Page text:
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Do older adults benefit from post-acute care following hospitalisation? A prospective cohort study at three Swiss nursing homes


Thalmann, Marion; Tröster, Thomas; Fischer, Karina; Bieri-Brüning, Gabriele; Beeler, Patrick E; Bischoff-Ferrari, Heike A; Gagesch, Michael (2020). Do older adults benefit from post-acute care following hospitalisation? A prospective cohort study at three Swiss nursing homes. Swiss Medical Weekly, 150:w20198.

Abstract

BACKGROUND

Post-acute care (PAC) programmes appear favourable for older adult inpatients too fragile to be discharged home without extensive support, but otherwise not qualifying for specific rehabilitation. Consequently, many Swiss nursing homes have opened PAC wards after a new federal law refined reimbursement in 2012. However, PAC outcomes in this setting have not been well studied.

OBJECTIVE

To investigate the functional outcomes of a nursing home-based PAC programme for older adult patients and to evaluate the influences of age, gender and frailty status on these outcomes.

METHODS

This was a prospective cohort study in 135 consecutive patients aged 60 and older admitted to PAC at three nursing homes in Zurich, Switzerland, over a two-month period. Geriatric assessment at admission included mobility, physical performance, cognition, nutrition, frailty, activities of daily living (ADL) and social support. The primary outcomes of the study, Short Physical Performance Battery (SPPB), handgrip strength (HGS) and Barthel Index (BI), were repeated before discharge from PAC. Multivariable linear models were used to analyse differences between these primary outcomes at admission and discharge, adjusting for baseline age, gender, BMI, length of stay (LOS), polypharmacy, cognition, and prior living status.

RESULTS

We identified statistically significant improvements between admission and discharge (mean [95% confidence interval]; % change) in BI (69.0 [65.0–72.9] vs 79.6 [75.6–83.6]; +15.4%), gait speed (0.55 [0.48–0.62] vs 0.65 [0.58–0.71] m/s; +18.2%) and SPPB scores (5.5 [5.0–6.1] vs 6.9 [6.3–7.4]; +24%), p-values for all comparisons <0.001.
CONCLUSIONS

In this real-word sample, PAC resulted in a significant and clinically relevant improvement in physical performance and ADL. However, our study should be replicated with a larger sample. Furthermore, long-term outcomes of PAC warrant additional investigation.

Abstract

BACKGROUND

Post-acute care (PAC) programmes appear favourable for older adult inpatients too fragile to be discharged home without extensive support, but otherwise not qualifying for specific rehabilitation. Consequently, many Swiss nursing homes have opened PAC wards after a new federal law refined reimbursement in 2012. However, PAC outcomes in this setting have not been well studied.

OBJECTIVE

To investigate the functional outcomes of a nursing home-based PAC programme for older adult patients and to evaluate the influences of age, gender and frailty status on these outcomes.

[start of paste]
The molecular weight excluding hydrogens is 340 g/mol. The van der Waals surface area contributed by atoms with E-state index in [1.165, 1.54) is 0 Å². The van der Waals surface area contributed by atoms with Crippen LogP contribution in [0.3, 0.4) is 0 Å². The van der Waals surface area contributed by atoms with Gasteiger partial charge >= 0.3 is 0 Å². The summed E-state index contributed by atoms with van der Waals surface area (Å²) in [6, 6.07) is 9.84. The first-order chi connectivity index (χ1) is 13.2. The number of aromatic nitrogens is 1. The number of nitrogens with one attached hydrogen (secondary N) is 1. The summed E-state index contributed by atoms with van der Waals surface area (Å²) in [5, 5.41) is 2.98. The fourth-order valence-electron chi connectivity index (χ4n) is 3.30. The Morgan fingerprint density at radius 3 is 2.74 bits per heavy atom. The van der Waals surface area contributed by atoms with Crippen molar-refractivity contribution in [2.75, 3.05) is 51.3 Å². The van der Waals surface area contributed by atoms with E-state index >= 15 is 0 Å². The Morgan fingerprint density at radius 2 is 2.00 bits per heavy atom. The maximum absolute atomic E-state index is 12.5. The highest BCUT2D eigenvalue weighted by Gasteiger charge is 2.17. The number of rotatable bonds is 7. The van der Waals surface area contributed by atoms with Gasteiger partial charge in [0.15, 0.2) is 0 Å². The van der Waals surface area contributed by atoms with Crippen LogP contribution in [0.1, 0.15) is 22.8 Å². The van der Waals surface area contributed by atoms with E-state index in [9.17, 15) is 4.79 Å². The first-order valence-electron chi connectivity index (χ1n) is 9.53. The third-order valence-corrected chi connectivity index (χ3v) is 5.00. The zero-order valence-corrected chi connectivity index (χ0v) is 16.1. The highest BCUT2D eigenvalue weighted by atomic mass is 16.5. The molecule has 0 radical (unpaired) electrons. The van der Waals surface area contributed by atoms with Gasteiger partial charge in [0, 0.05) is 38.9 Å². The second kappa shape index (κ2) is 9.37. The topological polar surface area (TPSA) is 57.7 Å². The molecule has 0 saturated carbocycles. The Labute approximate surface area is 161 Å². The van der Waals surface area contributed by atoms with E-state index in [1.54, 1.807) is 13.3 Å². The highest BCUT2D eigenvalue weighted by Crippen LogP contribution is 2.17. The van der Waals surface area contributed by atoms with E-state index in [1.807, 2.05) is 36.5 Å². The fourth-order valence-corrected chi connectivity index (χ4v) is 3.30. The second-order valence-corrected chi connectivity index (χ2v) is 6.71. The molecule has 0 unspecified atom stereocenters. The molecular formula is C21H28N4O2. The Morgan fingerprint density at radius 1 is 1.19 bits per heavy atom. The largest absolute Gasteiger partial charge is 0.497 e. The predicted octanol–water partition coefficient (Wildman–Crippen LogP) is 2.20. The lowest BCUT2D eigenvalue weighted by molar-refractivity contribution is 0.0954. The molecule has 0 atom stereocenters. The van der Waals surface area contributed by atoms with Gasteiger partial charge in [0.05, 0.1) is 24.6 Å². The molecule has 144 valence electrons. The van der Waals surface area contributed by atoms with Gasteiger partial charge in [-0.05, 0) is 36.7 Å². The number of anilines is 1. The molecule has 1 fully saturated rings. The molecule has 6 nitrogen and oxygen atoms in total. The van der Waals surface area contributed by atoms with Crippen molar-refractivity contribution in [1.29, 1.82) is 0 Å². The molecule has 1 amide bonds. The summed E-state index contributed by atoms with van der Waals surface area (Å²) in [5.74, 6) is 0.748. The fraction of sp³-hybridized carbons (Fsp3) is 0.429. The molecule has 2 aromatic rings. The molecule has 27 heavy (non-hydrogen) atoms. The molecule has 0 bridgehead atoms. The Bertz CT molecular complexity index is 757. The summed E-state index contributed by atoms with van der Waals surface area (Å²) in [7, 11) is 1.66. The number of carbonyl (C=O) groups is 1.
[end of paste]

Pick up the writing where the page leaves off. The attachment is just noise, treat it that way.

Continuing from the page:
METHODS

This was a prospective cohort study in 135 consecutive patients aged 60 and older admitted to PAC at three nursing homes in Zurich, Switzerland, over a two-month period. Geriatric assessment at admission included mobility, physical performance, cognition, nutrition, frailty, activities of daily living (ADL) and social support. The primary outcomes of the study, Short Physical Performance Battery (SPPB), handgrip strength (HGS) and Barthel Index (BI), were repeated before discharge from PAC. Multivariable linear models were used to analyse differences between these primary outcomes at admission and discharge, adjusting for baseline age, gender, BMI, length of stay (LOS), polypharmacy, cognition, and prior living status.

RESULTS

We identified statistically significant improvements between admission and discharge (mean [95% confidence interval]; % change) in BI (69.0 [65.0–72.9] vs 79.6 [75.6–83.6]; +15.4%), gait speed (0.55 [0.48–0.62] vs 0.65 [0.58–0.71] m/s; +18.2%) and SPPB scores (5.5 [5.0–6.1] vs 6.9 [6.3–7.4]; +24%), p-values for all comparisons <0.001.
CONCLUSIONS

In this real-word sample, PAC resulted in a significant and clinically relevant improvement in physical performance and ADL. However, our study should be replicated with a larger sample. Furthermore, long-term outcomes of PAC warrant additional investigation.

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Additional indexing

Item Type:Journal Article, refereed, original work
Communities & Collections:04 Faculty of Medicine > Epidemiology, Biostatistics and Prevention Institute (EBPI)
04 Faculty of Medicine > University Hospital Zurich > Clinic for Geriatric Medicine
Dewey Decimal Classification:610 Medicine & health
Scopus Subject Areas:Health Sciences > General Medicine
Uncontrolled Keywords:General Medicine
Language:English
Date:24 February 2020
Deposited On:02 Dec 2020 12:26
Last Modified:07 Jan 2021 09:55
Publisher:EMH Swiss Medical Publishers
ISSN:0036-7672
OA Status:Gold
Free access at:Publisher DOI. An embargo period may apply.
Publisher DOI:https://doi.org/10.4414/smw.2020.20198
PubMed ID:32108929

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